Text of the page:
As most of the users said here there's no standard way to discover which memory you're dealing with.
Also, as many users pointed out, it;s a kinda perverted situation where you pass a pointer to a function which should delete it automatically if it's allocated on heap.
But if you insist, nevertheless there are some ways to discover which memory belongs to which type.
You actually deal with 3 types of memory
char* p = new char; // p is a pointer, points to heap-allocated memory
char* p = "Hello, world!"; // p is a pointer, points to the global memory
char p = "Hello, world!"; // p is a buffer allocated on the stack and initialized with the string
Now let's distinguish them. I'll describe this in terms of Windows API and x86 assembler (since this is what I know :))
Let's start from stack memory.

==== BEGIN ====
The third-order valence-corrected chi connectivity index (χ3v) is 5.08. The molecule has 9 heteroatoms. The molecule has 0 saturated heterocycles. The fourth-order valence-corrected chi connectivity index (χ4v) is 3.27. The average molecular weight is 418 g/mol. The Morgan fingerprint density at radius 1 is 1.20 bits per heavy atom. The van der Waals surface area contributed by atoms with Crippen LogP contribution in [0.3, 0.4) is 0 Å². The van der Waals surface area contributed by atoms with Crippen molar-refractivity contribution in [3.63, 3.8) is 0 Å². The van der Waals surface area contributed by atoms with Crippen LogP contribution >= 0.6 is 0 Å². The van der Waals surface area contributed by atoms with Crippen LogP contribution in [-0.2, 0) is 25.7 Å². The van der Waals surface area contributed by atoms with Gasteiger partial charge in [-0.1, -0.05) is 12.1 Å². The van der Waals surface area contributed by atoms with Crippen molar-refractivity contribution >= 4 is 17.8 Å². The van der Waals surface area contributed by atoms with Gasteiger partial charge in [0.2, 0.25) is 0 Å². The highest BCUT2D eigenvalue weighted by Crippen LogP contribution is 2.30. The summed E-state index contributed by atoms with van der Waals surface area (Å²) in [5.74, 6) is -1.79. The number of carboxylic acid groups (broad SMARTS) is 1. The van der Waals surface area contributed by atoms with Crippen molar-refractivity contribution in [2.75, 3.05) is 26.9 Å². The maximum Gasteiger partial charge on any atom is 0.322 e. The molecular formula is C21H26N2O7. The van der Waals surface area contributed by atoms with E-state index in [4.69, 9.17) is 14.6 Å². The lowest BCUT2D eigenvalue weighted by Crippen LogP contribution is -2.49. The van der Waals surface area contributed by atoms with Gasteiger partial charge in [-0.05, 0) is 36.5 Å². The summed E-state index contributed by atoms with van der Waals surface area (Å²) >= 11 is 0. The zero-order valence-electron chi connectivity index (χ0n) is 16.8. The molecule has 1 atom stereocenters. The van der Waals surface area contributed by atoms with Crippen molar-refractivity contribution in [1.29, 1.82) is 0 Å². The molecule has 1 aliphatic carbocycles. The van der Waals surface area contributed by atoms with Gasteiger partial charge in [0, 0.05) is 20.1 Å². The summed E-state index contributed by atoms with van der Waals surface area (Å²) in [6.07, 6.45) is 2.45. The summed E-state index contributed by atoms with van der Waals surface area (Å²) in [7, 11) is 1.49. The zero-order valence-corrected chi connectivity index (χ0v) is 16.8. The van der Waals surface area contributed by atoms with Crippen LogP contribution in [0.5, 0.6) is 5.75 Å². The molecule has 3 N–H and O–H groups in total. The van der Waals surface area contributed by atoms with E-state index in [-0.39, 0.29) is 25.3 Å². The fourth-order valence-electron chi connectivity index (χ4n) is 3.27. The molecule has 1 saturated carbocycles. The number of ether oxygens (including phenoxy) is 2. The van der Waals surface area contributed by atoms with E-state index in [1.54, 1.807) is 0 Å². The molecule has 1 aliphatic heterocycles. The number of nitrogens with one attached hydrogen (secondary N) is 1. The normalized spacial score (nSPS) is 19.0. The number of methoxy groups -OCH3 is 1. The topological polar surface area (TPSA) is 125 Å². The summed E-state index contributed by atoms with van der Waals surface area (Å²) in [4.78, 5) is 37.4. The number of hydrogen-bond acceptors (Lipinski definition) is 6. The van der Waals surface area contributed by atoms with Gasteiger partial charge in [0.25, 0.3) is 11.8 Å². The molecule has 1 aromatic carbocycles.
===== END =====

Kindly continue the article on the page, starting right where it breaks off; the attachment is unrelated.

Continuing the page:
bool IsStackPtr(PVOID pPtr)
// Get the stack pointer
mov pEsp, esp
// Query the accessible stack region
VERIFY(VirtualQuery(pEsp, &mbi, sizeof(mbi)));
// the accessible stack memory starts at mbi.BaseAddress and lasts for mbi.RegionSize
return (pPtr >= mbi.BaseAddress) && (pPtr < PBYTE(mbi.BaseAddress) + mbi.RegionSize);
If the pointer is allocated on the stack of another thread you should get its stack pointer by
GetThreadContext instead of just taking the
EIP register value.
bool IsGlobalPtr(PVOID pPtr)
VERIFY(VirtualQuery(pPtr, &mbi, sizeof(mbi)));
// Global memory allocated (mapped) at once for the whole executable
return mbi.AllocationBase == GetModuleHandle(NULL);
If you're writing a DLL you should put its module handle (which is actually its base mapping pointer) instead of
Theoretically you may assume that if the memory is neither global nor stack - it's allocated on heap.
But there's is actually a big ambiguity here.
You should know that there're different implementations of the heap (such as raw Windows heap accessed by
HeapFree, or CRT-wrapped
You may delete such a block via
delete operator only if you know for sure it was either stack/global pointer or it was allocated via
- It's a kinda pervert trick. Should not be used generally. Better to provide some extra information with the pointer which tells how to release it.
- You can only use it if you know for sure on which heap the memory was allocated (in case it's a heap memory).